The electromagnetic spectrum. Image courtesy of OSHA


Ionizing radiation penetration depths. Image courtesy of Mirion

The RTGs on the Voyager probes rely on Plutonium-238, which is primarily an Alpha emitter. Alpha radiation is the most ionizing type which means that it has a strong ability to strip other atoms of their electrons. But, Alpha is also the easiest to shield against.


Radioisotope Thermoelectric Generator – How They Work

The basic RTG consists of a radioactive material (preferably one with a short half-life such as Plutonium 238 which has a half-life of 83 years), and a thermocouple. Radioactive materials release thermal energy when they decay and this heating effect is, naturally, called decay heat. When an atom undergoes radioactive decay the kinetic energy of the emitted particles is converted into thermal energy. This thermal energy is then applied to the “hot side” of a thermocouple and the “cool side” is kept as cool as possible (with the use of a heat sink). The result is the generation of an EMF across the thermocouple which can be directly used as an electrical source.



While the basic RTG may seem simple, there are many factors that have to be considered. One of the most important considerations is safety to people and the environment. For an RTG to produce a useable amount of power (hundreds of watts for example), the radioactive material used must be able to generate a sizeable amount of heat (several kW). Materials that have a short half-life undergo more radioactive decays per second than a material with a longer half-life. The heat generated by a radioactive material is inversely proportional to its half-life and therefore materials with short half-lives generate the most heat. This is why elements such as Plutonium-238, Strontium-90, and Polonium-210 are used.​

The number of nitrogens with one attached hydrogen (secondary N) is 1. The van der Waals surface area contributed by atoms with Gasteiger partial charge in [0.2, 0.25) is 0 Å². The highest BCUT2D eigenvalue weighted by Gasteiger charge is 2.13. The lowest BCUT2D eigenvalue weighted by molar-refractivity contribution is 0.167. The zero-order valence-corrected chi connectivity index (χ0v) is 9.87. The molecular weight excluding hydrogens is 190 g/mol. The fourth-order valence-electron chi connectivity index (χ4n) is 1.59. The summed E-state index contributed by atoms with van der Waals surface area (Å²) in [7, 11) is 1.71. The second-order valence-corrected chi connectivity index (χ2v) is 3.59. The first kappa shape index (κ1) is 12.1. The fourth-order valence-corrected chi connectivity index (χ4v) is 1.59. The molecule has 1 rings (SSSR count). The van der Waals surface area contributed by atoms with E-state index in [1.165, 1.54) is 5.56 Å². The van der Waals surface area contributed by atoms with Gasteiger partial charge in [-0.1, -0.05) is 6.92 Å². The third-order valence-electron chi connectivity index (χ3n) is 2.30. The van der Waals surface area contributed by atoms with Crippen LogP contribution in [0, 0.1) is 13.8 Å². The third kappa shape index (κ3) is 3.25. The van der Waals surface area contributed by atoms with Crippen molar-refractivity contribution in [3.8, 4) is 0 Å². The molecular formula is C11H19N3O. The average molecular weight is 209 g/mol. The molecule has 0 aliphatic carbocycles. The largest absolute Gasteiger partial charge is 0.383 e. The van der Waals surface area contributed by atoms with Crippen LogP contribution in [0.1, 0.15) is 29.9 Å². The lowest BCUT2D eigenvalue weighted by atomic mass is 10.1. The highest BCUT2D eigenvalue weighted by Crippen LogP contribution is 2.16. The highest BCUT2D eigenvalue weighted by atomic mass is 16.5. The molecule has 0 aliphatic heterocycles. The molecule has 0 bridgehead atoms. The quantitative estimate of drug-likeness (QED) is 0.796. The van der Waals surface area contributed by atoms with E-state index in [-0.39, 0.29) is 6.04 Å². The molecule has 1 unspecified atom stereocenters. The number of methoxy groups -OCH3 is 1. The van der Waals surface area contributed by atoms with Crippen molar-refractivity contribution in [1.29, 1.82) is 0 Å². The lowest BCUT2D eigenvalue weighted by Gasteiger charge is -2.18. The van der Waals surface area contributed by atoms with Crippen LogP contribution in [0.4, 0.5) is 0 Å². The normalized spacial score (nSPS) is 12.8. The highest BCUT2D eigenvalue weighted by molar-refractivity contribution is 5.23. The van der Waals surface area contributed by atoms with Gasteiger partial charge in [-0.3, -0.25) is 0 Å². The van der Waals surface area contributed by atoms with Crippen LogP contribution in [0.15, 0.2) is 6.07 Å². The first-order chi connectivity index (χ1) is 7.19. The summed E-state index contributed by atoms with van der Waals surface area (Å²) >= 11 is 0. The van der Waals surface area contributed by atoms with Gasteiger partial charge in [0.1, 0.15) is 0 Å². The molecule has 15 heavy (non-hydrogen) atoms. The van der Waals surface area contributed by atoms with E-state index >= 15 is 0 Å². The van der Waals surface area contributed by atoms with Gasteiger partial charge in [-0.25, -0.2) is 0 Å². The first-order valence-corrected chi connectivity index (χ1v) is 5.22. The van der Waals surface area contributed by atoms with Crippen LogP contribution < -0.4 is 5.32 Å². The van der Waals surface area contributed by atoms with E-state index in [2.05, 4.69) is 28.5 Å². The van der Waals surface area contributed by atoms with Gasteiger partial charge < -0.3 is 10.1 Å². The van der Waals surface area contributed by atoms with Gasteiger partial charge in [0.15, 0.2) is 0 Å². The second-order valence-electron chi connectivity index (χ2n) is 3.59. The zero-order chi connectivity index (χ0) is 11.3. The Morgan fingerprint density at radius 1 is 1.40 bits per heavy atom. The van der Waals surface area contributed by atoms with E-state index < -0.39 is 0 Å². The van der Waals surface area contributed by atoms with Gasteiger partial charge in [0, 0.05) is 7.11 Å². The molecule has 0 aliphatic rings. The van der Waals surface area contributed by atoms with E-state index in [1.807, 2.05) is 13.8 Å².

Radioisotope Thermoelectric Generator – The Issues

RTG fuels are highly radioactive and thus pose a credible threat to the environment if released. This is why the Cassini probe is being crashed into Saturn as the RTG onboard could potentially harm undiscovered life on the moons of Saturn. Therefore, RTGs contains many layers of protection to prevent the release of radioactive material. The Voyagers RTGs consists of a fuel assembly (referred to as the heat source), and the actual generator itself.